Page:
It’s an elementary example, but the point is that you want to ensure your demand and supply are balanced to keep everything in equilibrium to offer the best possible product experience. It helps to take a step into your client’s shoes and imagine what’s going on in their mind when they buy your token. It’s a little simpler with digital products since they’re easier to scale than a physical gym network, but the concept remains the same while outlining all your considerations.

At the right price, we’re also able to maximize revenue. Theoretically, profits are maximized at this level if we do a good job with our market research and managing costs. In retail, equilibrium is paramount since it often signifies the price where most customers have their demands fulfilled while having the least amount of inventory sitting in storage.

It helps to imagine supply and demand like a see-saw. If we have a low supply with high demand, the tokens will be sought after, and those with more money will be the ones who are willing to pay a premium to have them over all others. Likewise, when supply is too large for too little demand, people can undercut each other to trade their tokens. In a scenario where more tokens are sold than bought, outflows will be greater than inflows, creating constant downward pressure on the token price.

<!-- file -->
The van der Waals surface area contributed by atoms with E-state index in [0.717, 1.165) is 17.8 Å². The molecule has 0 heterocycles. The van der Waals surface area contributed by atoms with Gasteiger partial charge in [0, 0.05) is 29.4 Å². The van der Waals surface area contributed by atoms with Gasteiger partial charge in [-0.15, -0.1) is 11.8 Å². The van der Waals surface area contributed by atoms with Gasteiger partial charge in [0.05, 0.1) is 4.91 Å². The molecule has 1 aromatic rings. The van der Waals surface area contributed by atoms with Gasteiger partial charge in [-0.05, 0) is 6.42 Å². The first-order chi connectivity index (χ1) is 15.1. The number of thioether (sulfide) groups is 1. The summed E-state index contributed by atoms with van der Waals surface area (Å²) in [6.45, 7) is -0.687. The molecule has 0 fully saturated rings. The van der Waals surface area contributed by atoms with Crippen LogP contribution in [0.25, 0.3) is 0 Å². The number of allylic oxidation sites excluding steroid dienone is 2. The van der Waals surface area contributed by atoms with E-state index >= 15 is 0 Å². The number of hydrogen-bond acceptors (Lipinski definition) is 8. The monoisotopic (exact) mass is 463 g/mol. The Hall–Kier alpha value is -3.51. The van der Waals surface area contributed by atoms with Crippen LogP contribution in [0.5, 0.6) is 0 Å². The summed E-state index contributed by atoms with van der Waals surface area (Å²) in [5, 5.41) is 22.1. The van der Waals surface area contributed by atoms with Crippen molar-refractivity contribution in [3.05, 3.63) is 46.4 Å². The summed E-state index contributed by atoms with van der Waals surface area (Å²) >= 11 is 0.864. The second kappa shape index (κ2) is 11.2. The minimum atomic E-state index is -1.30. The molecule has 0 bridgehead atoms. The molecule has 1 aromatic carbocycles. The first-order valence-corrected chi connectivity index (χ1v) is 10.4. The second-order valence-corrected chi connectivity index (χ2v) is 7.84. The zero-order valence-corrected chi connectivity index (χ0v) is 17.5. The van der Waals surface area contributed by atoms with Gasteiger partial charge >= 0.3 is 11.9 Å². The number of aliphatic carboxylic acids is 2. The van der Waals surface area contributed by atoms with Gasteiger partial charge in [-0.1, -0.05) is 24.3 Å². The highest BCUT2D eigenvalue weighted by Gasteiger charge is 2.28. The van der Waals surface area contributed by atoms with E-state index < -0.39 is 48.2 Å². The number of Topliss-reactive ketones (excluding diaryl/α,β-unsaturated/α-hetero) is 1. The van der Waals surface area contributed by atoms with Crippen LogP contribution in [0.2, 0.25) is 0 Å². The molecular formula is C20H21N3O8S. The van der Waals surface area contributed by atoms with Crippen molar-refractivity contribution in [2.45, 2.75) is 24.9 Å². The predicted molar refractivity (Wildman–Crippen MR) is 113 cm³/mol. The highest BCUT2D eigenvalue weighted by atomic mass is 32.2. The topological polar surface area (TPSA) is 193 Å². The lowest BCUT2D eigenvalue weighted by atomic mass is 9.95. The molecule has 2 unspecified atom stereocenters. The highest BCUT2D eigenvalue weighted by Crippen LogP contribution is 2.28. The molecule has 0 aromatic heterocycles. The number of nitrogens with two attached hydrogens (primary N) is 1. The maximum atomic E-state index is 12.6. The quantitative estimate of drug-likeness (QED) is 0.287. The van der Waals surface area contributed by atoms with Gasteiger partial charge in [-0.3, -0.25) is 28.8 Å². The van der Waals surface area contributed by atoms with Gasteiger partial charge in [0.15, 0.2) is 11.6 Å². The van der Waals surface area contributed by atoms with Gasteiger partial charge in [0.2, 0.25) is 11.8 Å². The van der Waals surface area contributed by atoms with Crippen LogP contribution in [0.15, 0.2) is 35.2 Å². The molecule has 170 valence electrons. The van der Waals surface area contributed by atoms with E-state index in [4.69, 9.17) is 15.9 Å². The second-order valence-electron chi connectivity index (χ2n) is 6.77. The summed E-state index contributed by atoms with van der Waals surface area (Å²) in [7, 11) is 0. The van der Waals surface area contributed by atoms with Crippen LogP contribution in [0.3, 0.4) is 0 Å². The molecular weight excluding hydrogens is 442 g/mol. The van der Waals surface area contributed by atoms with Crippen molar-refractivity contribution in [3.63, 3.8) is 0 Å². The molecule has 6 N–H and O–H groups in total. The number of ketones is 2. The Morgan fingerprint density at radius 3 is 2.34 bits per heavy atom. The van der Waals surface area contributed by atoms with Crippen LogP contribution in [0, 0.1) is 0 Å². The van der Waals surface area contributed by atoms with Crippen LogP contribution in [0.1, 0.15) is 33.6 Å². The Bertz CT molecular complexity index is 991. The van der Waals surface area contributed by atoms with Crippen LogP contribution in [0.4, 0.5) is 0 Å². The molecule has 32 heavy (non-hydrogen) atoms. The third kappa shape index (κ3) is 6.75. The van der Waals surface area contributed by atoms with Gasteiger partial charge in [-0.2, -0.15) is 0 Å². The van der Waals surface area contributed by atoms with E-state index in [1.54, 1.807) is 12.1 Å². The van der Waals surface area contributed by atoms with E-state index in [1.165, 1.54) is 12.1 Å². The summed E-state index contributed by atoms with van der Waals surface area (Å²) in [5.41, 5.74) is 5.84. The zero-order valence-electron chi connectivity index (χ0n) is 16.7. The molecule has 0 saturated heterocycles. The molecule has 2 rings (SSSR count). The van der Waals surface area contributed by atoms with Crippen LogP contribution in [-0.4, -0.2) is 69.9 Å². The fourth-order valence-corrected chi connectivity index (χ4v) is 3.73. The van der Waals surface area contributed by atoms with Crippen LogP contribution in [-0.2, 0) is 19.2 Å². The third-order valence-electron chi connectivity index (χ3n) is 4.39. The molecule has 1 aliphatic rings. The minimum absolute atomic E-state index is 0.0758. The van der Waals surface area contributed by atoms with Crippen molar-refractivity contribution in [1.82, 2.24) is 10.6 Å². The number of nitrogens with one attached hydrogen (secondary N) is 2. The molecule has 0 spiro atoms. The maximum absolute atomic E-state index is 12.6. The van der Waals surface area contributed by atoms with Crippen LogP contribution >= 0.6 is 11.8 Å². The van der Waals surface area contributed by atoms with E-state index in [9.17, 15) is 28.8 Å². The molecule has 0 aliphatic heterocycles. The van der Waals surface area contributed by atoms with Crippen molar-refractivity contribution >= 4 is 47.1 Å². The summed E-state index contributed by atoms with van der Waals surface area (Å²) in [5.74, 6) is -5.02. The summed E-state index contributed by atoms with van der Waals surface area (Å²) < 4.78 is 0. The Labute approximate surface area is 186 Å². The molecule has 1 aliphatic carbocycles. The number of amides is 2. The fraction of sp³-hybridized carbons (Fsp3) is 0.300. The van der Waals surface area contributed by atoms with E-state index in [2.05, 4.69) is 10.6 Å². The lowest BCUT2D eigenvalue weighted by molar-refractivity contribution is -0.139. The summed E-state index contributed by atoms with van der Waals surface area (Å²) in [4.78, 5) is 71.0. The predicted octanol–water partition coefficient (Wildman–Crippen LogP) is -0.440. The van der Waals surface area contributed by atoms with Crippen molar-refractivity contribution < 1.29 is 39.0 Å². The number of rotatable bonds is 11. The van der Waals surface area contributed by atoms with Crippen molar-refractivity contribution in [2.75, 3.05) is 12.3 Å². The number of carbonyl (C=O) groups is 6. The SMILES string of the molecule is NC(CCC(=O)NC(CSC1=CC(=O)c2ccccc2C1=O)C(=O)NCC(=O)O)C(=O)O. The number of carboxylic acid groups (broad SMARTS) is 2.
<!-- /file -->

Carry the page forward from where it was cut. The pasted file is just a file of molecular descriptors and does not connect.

Provided the liquidity and sufficient volume, in a free and functional exchange, the prices would theoretically hover around the equilibrium prices barring certain market anomalies (manipulation, large buy or sell orders from an overweighted market participant, etc.) Having a keen understanding of where that price equilibrium is located is an instrumental aspect of communicating the value of your token. In my opinion, in a correct circumstance, It’s the purest expression of the free market being able to value your goods and services and, if used correctly, can be an incredible tool for business owners to obtain true and actionable insights on whether you need to add value to your token or modify the supply to achieve the ideal price point for your tokens.